What is a stock?
To raise money, many companies offer "shares" of stock for investors to buy. When you buy shares, you own part of the company. Besides participating in the company’s financial fortunes, shares give you the right to vote on management and other issues. Investors trade shares daily, they buy shares other investors want to sell, or they offer their own shares for sale.
There are two ways to make money from stocks:
Your shares can rise in value. Share prices may rise when a company improves its profits or investors think the company has a good chance of doing better in the near future.
For example, if you buy 10 shares priced at $25 each, you pay $250 (potentially plus brokerage fees). If the share price rises by 20%, to $30, your investment is now worth $300. (You would only “realize” that gain if you sell your shares for that price.)
However, a share price can drop if the company is not doing well. To use our example, if the share price drops by 25%, to $20 per share, your 10 shares are now worth only $200—so you can lose money when investing in stocks. In fact, while a stock’s price can rise without limits, it’s possible that it can fall to $0.
You may receive a dividend. Some companies pay part of their profits to people who own shares of their stock. Usually, these dividends are paid quarterly or annually.
Dividends are not guaranteed. Investors who want dividends often look for companies that have a history of paying regularly, or even increasing their dividend payouts. Dividends may be paid in cash, but many investors choose to have them reinvested in the stock automatically. This enables them to buy more shares and take further advantage of the company’s prospects
What is a bond?
When companies or governments (or their agencies) need to borrow money, they may issue bonds for sale. When you buy a bond, you are loaning money to the issuer; in return, the issuer agrees to pay a set rate of interest (usually monthly) until the bond’s maturity date, when they repay the original “face” amount of the bond. Bonds are usually backed by the issuer’s ability to repay (for corporate bonds, that’s based on profits to be earned in the future).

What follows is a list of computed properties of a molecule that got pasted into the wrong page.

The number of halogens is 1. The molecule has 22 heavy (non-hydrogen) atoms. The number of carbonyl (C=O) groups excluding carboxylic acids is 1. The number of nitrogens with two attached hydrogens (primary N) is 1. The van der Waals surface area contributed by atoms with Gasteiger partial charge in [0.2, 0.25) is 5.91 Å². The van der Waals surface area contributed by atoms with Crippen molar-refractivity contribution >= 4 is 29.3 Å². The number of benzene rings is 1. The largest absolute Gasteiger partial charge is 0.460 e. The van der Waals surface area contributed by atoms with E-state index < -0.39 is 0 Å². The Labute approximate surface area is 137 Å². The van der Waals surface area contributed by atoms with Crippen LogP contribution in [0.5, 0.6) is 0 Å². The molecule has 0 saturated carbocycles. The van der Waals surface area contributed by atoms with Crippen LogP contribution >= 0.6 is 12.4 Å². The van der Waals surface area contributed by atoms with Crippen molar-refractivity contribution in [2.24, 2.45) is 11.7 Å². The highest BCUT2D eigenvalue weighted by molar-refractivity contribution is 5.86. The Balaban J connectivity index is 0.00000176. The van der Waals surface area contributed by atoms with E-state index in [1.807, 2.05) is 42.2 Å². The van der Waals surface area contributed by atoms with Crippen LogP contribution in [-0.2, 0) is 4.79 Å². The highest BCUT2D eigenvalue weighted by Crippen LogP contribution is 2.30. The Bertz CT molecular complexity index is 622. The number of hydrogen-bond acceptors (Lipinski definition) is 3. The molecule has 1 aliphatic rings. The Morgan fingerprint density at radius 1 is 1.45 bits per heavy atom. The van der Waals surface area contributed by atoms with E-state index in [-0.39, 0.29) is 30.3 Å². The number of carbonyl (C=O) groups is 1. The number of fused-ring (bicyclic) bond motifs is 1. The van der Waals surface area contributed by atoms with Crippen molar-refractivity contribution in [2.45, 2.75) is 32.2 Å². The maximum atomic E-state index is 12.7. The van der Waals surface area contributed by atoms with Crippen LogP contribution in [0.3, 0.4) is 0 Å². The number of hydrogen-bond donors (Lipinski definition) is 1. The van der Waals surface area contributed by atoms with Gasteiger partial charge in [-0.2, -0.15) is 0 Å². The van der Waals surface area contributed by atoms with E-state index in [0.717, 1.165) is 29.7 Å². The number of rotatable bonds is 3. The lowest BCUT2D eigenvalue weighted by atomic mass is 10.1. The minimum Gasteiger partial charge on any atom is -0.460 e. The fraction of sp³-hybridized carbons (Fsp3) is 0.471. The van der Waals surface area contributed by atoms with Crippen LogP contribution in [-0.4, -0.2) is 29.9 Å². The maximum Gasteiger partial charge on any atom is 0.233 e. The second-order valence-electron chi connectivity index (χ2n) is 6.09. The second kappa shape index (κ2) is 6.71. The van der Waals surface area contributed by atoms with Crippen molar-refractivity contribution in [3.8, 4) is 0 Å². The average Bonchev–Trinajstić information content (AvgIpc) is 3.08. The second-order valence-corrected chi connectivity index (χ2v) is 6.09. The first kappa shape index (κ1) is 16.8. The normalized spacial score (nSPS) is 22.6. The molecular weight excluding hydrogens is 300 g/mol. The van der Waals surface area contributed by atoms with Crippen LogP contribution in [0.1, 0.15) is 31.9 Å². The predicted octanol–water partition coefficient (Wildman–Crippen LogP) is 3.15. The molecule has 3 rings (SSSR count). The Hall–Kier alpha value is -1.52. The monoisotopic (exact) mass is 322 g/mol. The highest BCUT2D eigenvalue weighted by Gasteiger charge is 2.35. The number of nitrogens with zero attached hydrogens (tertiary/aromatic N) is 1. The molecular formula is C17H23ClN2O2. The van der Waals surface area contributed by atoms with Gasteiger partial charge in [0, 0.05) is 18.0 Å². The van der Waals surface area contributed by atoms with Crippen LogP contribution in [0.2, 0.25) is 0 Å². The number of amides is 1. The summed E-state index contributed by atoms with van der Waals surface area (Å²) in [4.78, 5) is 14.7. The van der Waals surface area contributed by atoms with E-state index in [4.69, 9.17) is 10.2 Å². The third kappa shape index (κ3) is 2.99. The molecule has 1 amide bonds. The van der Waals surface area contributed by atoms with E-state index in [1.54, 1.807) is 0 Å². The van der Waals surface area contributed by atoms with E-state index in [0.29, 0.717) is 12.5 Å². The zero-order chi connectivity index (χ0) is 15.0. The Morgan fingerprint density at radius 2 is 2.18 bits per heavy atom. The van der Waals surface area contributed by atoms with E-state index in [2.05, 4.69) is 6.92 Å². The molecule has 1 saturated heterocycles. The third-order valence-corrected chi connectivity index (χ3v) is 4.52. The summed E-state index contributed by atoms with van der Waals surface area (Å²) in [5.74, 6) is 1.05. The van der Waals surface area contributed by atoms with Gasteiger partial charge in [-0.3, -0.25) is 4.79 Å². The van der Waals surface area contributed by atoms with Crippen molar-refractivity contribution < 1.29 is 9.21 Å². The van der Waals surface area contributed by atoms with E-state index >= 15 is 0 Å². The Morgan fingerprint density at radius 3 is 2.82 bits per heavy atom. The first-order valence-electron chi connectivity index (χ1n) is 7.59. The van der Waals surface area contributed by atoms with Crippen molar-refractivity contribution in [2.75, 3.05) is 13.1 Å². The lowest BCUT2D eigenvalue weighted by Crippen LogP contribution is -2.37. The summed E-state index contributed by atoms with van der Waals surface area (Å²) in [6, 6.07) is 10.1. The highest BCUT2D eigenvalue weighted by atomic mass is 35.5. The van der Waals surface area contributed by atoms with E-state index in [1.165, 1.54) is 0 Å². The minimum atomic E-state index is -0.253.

Bonds are priced at $100 or $1,000 each (some are offered with a discount or premium to their face value). So if you buy 10 corporate bonds at $100 each, you will loan the company $1,000. If the bonds pay 10%, you would expect to earn $100 per year for as long as you hold the bond or until it matures.
Even so, many bonds trade on the “secondary” market—investors buy and sell them before they mature, so their prices and interest rates can vary. In fact, bond prices usually have an “inverse” relationship to interest rates: When one rises, the other falls, and vice versa.
Also, the value of bonds and the interest rates (yields) they pay are often due to their issuers’ credit quality—those alphabetic and numeric grades assigned by rating agencies like Standard & Poor’s and Moody’s. Like your personal credit score, bond ratings reflect the issuers’ creditworthiness and ability to repay their loans. Corporate bonds are generally considered a bit riskier than government bonds; in return, they usually pay higher interest rates. (Some low-rated companies offer “high-yield,” aka “junk,” bonds to entice investors and compensate for their greater risk of defaulting on their loans.)
A bond’s interest rate can also reflect its term—in general, the farther away the maturity date, the greater the risk (and the more the bond is likely to pay out in return). For example, short-term U.S. Treasury bonds—considered among the safest investments on the market—mature in one year and typically pay less interest than long-term (30-year) Treasuries. For safety, many bond investors seek government bonds or solid companies with a high credit quality and a consistent track record of making their payments.
How do mutual funds work?
You can buy shares in a mutual fund. Mutual funds combine your money with that of many a other investors to buy and sell stocks, bonds and other securities from many issuers. Here's an example: If 1,000 investors put $1,000 each in a mutual fund, the fund has $1,000,000 to work with. The fund’s manager uses that money to invest in hundreds or even thousands of securities. That “diversification” spreads your risk—it means that trouble with one investment won’t affect the whole portfolio. But while it can help smooth your ride, diversification doesn’t guarantee profits or protect against loss, especially in a falling market.
Many mutual funds specialize in certain types of investments, industries or geographic areas. Also, most are “actively” managed: Their managers seek investments they believe will outperform similar investments (based on “benchmark indexes” like the S&P 500®, which tracks large U.S. stocks). Due to the extra research involved, actively managed funds usually charge higher operating fees than “passively” managed funds, which aim only to match the performance of the index they track. Also, mutual fund shares are traded once a day, after the general stock market closes at 4 p.m. ET.
How do exchange-traded funds work?
Like mutual funds, exchange-traded funds (ETFs) pool investors' money to buy and sell securities. The key difference: Like stocks, ETF shares trade on exchanges throughout the day, so their prices can change often.
Also, most ETFs are passively managed: They try to mimic the performance of an index. That can represent a section of the market as broad as U.S. stock or as narrow as robotics companies. Because they already know what securities are in the indexes they track, passively managed funds generally charge less in annual operating expenses (some even charge $0) than actively managed funds.